standing on the shoulders of giants

i have been reading and rereading and thinking about richard hamming's talk "you and your research". it's basically about how to do significant things in your work. he focuses specifically on academic research but i think many of his observations can be applied to any passionate pursuit.

the talk was 50 minutes in length and there are more useful insights than would make sense for me to repeat here, but the bits that really resonate for me can be generalized to three questions:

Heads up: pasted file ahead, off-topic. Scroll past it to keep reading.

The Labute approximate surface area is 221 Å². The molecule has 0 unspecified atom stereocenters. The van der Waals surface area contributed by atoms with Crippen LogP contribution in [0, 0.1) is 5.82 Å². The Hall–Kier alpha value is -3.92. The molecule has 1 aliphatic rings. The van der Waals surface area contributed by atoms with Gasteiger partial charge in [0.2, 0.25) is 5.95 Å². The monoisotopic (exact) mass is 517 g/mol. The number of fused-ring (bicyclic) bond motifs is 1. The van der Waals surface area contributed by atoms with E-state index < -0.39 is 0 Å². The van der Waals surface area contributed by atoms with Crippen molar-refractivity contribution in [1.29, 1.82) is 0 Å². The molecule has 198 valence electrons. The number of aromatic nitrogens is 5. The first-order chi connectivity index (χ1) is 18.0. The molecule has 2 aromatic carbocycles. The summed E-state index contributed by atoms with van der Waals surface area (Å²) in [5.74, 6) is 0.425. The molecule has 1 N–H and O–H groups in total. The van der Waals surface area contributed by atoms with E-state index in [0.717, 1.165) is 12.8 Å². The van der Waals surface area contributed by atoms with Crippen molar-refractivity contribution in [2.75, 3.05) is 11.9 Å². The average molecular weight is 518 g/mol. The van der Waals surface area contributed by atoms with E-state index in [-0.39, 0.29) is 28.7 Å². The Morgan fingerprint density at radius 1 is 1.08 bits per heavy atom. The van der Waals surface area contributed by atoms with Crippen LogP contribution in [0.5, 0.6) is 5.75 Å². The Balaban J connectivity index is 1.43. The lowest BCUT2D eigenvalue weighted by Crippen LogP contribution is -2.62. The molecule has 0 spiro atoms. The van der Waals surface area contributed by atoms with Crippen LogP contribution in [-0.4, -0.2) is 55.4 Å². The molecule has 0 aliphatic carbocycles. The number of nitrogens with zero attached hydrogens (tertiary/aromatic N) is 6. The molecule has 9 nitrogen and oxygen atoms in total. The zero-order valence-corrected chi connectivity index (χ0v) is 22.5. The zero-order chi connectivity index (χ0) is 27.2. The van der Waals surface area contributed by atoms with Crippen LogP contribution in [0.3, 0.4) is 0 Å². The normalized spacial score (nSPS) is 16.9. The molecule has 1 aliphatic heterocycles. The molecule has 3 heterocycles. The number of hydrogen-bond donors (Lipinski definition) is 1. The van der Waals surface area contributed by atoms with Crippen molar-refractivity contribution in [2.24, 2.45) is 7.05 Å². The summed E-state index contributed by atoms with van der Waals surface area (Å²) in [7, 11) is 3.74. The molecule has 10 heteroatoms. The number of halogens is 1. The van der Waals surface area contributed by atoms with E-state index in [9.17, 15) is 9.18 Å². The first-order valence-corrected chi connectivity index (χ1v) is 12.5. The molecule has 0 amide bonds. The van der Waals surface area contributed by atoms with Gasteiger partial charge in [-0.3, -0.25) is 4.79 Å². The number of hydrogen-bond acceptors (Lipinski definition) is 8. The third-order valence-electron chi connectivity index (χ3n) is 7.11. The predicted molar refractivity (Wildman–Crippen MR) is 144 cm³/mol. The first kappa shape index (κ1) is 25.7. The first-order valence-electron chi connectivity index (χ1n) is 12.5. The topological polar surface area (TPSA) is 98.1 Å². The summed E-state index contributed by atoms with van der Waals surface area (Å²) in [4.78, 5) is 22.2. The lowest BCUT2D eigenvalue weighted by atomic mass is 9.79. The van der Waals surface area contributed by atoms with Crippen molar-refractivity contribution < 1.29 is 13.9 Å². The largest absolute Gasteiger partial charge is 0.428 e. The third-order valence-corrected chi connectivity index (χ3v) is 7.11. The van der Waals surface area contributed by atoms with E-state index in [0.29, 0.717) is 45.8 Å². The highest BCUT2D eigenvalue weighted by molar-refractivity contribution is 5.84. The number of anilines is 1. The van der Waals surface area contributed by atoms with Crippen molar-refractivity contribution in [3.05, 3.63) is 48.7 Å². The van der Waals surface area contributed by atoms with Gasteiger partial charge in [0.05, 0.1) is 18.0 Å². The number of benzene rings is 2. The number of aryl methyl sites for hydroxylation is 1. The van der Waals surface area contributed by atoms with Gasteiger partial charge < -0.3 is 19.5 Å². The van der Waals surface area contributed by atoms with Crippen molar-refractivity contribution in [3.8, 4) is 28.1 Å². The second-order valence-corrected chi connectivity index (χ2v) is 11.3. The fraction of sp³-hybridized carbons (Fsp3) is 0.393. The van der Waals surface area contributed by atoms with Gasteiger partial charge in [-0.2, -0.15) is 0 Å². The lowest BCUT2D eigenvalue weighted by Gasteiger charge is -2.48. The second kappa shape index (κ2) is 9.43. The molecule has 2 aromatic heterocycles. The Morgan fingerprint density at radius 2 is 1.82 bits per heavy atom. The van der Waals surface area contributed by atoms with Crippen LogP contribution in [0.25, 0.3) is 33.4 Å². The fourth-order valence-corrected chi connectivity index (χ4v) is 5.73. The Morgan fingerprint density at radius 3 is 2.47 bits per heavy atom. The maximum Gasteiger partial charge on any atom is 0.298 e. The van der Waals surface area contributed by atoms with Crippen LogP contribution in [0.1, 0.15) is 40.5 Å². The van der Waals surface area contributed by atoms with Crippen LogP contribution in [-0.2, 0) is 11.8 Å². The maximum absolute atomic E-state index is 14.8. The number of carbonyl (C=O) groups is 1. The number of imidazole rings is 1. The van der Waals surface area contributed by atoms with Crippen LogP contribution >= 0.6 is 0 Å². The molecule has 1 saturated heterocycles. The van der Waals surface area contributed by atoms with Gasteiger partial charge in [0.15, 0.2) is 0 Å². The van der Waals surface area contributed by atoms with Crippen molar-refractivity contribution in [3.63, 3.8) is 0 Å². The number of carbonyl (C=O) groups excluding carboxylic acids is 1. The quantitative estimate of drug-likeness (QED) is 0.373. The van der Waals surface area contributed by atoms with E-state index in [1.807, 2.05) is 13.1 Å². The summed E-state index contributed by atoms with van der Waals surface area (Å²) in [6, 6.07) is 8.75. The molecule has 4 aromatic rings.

1. what are the most important questions in your field?
2. are you working on any of them?
3. why not?

it's the perfect thing to read as i'm just on the edge of entering a ph.d program (if i get into a good school, if i get funding, etc.). i think well, yes, i want to be excellent. of course i want to do significant work of lasting importance. but that's such a daunting thing to think of, like standing two inches away from the hugest building you can imagine and thinking about how to get around it. you can't see the top of it, or the sides, you have no idea the scope of the problem, much less the plausibility of any given solution.

this article gives a starting point:
figure out the important questions.

i think that should keep me busy for the next year or so...